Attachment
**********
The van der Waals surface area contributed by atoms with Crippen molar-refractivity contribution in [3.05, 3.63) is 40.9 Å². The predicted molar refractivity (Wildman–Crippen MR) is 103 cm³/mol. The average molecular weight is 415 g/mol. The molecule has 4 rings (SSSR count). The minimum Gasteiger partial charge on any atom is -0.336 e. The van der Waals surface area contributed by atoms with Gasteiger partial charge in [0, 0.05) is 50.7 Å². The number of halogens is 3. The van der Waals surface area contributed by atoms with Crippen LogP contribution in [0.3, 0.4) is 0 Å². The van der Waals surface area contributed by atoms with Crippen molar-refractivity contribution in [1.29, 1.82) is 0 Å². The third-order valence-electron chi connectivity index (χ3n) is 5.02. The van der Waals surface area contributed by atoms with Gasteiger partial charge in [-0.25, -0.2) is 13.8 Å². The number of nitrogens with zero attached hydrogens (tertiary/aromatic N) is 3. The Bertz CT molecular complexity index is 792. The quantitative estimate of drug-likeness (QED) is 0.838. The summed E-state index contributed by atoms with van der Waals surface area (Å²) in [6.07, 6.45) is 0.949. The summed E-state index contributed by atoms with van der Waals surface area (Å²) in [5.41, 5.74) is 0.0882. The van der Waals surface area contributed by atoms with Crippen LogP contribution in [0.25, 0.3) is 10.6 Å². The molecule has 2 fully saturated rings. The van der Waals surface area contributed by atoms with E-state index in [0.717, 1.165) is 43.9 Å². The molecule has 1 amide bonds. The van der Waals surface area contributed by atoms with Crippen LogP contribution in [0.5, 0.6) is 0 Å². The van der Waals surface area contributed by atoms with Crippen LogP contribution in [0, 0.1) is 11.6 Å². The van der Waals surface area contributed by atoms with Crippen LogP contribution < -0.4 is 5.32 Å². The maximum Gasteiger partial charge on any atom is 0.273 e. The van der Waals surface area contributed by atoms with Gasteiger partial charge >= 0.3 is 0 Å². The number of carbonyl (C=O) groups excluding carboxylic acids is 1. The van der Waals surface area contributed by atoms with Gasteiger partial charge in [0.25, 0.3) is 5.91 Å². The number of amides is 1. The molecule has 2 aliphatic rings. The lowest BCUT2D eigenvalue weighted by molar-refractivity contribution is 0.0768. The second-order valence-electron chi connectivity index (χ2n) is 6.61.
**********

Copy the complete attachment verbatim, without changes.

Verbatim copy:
The van der Waals surface area contributed by atoms with Crippen molar-refractivity contribution in [3.05, 3.63) is 40.9 Å². The predicted molar refractivity (Wildman–Crippen MR) is 103 cm³/mol. The average molecular weight is 415 g/mol. The molecule has 4 rings (SSSR count). The minimum Gasteiger partial charge on any atom is -0.336 e. The van der Waals surface area contributed by atoms with Gasteiger partial charge in [0, 0.05) is 50.7 Å². The number of halogens is 3. The van der Waals surface area contributed by atoms with Crippen LogP contribution in [0.3, 0.4) is 0 Å². The van der Waals surface area contributed by atoms with Crippen molar-refractivity contribution in [1.29, 1.82) is 0 Å². The third-order valence-electron chi connectivity index (χ3n) is 5.02. The van der Waals surface area contributed by atoms with Gasteiger partial charge in [-0.25, -0.2) is 13.8 Å². The number of nitrogens with zero attached hydrogens (tertiary/aromatic N) is 3. The Bertz CT molecular complexity index is 792. The quantitative estimate of drug-likeness (QED) is 0.838. The summed E-state index contributed by atoms with van der Waals surface area (Å²) in [6.07, 6.45) is 0.949. The summed E-state index contributed by atoms with van der Waals surface area (Å²) in [5.41, 5.74) is 0.0882. The van der Waals surface area contributed by atoms with Crippen LogP contribution in [0.25, 0.3) is 10.6 Å². The molecule has 2 fully saturated rings. The van der Waals surface area contributed by atoms with E-state index in [0.717, 1.165) is 43.9 Å². The molecule has 1 amide bonds. The van der Waals surface area contributed by atoms with Crippen LogP contribution in [0.5, 0.6) is 0 Å². The van der Waals surface area contributed by atoms with Crippen LogP contribution in [0, 0.1) is 11.6 Å². The van der Waals surface area contributed by atoms with Crippen LogP contribution < -0.4 is 5.32 Å². The maximum Gasteiger partial charge on any atom is 0.273 e. The van der Waals surface area contributed by atoms with Gasteiger partial charge >= 0.3 is 0 Å². The number of carbonyl (C=O) groups excluding carboxylic acids is 1. The van der Waals surface area contributed by atoms with Gasteiger partial charge in [0.25, 0.3) is 5.91 Å². The number of amides is 1. The molecule has 2 aliphatic rings. The lowest BCUT2D eigenvalue weighted by molar-refractivity contribution is 0.0768. The second-order valence-electron chi connectivity index (χ2n) is 6.61.